Cast: Cherlotte Ayanna, W. Earl Brown, Daryl Hannah, Sheila Kelley, Elias Koteas, Charlotte Lopez,
Vladimir Mashkov, Sandra Oh, Rodney Rowland, Jennifer Tilly, and Robert Wisdom
Premiered at the Toronto Film Festival in September.
"The feeling from this film is incredible and I strongly recommend everyone to see it if only to encourage more films of this type being made.
The story, it should also be noted, is very good. It's one of the best ensemble pieces I have seen in 2000."
Never give up. No matter what they say, Never give up the dream.
Who contributed the money?
The film is being financed by Moonstone Entertainment. They also produced Robert Altman's Cookies Fortune.
How did oscar nominated director, Michael Radford, get involved?
It was six years ago and before Il Postino. Mike hadn't made a movie in awhile and was ready. I had forty pages of script that I had talked about on the Jay Leno Tonight Show and, as a result, several producers were calling me. I gave the forty pages to one of the producers who was a friend of a friend and then I headed for Toronto to meet my sister, Mary, and to work. I received a phone call there that Mike wanted to meet with me. I met him in NYC the next day where we hung out for a couple of days talking and getting to know each other. Shortly, he left on a plane for Italy, where he was about to start pre-production on Il Postino. He asked me if he could be the director of my project, which was called, Under The Dog, at that time. We, then, set about trying to create a workable script over the next couple of years. At times, I would fly to Paris to meet with Mike and David Linter, my co writer. I even flew to N.Y. when I was three months pregnant to write with David. In the meantime, Mike had gotten the Oscar nomination for Il Postino, and we wrote in L.A. during those festivities.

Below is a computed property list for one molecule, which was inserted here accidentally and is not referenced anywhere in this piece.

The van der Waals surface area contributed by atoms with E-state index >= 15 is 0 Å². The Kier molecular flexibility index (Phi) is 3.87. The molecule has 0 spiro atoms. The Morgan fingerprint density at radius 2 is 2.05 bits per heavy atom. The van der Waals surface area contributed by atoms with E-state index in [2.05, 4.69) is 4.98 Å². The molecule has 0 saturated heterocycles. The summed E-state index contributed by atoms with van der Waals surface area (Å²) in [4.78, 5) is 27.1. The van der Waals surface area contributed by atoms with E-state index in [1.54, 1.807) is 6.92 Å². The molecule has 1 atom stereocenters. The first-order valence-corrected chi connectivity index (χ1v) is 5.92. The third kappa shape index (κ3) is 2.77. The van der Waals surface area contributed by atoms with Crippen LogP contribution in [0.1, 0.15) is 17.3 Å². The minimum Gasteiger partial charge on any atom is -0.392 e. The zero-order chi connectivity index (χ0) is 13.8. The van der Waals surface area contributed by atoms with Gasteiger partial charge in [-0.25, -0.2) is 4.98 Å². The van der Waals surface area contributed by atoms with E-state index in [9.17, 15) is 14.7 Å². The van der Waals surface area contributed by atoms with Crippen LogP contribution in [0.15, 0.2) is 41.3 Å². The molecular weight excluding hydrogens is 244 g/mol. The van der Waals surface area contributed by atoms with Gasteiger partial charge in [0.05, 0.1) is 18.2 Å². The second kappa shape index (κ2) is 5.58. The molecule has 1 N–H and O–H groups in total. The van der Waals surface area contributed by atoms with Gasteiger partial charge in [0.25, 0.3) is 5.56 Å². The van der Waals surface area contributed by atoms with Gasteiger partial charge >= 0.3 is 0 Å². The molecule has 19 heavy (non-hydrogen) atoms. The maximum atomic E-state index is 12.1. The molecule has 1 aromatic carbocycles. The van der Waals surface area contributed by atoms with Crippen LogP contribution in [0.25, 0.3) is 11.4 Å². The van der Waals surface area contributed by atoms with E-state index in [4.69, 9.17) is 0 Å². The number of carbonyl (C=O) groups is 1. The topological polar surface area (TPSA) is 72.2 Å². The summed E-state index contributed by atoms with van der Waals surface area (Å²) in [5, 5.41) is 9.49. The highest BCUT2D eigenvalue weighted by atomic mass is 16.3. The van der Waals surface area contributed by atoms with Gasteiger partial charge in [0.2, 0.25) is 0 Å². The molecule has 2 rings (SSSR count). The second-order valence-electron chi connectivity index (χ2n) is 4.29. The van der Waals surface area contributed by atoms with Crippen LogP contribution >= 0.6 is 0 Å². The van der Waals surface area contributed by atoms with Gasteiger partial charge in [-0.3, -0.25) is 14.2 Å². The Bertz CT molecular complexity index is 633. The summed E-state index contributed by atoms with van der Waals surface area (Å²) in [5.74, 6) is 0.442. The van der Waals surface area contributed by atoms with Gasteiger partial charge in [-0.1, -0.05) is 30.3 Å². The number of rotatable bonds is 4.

A year later he had this idea to keep the locale and some of the characters but to approach the film with actors and improvisation in the same vein as Mike Leigh and John Cassavettes. I was thrilled. I told him to give me the go ahead and I would raise the money. He did, and I managed to raise the money. But I had to bring on three other producers.
Impro-duction was formed to produce the movie. This includes all of us involved with the film.
How was it cast?
We spent three months meeting about 200 actors and then set up improvisation sessions. Each actor was given the task of creating a character that had something to do with a strip club and was to bring this character into the session. One by one each character got up and was interviewed by director, Mike Radford, who pretended to be a documentary filmmaker from the BBC. There were many, many excellent actors who auditioned, making the selection process extremely difficult. The final decisions were made by balancing the chemistry of the actor with Mike and the other members of the cast.
What is it like being a woman in today's film industry?
As actresses they're screwed. It seems nobody in the world wants to see stories about women over the age of 30. The women they do want to see are beautiful and dull. Women as producers and directors are making great strides, though. Not great enough in my opinion but good enough. The percentage of female to male directors is something ridiculous like one to fifty. And it's a similar percentage with producers. Maybe a little better. It strikes one to think that women actually take up 51 % of the world population.
Sheila's Home Page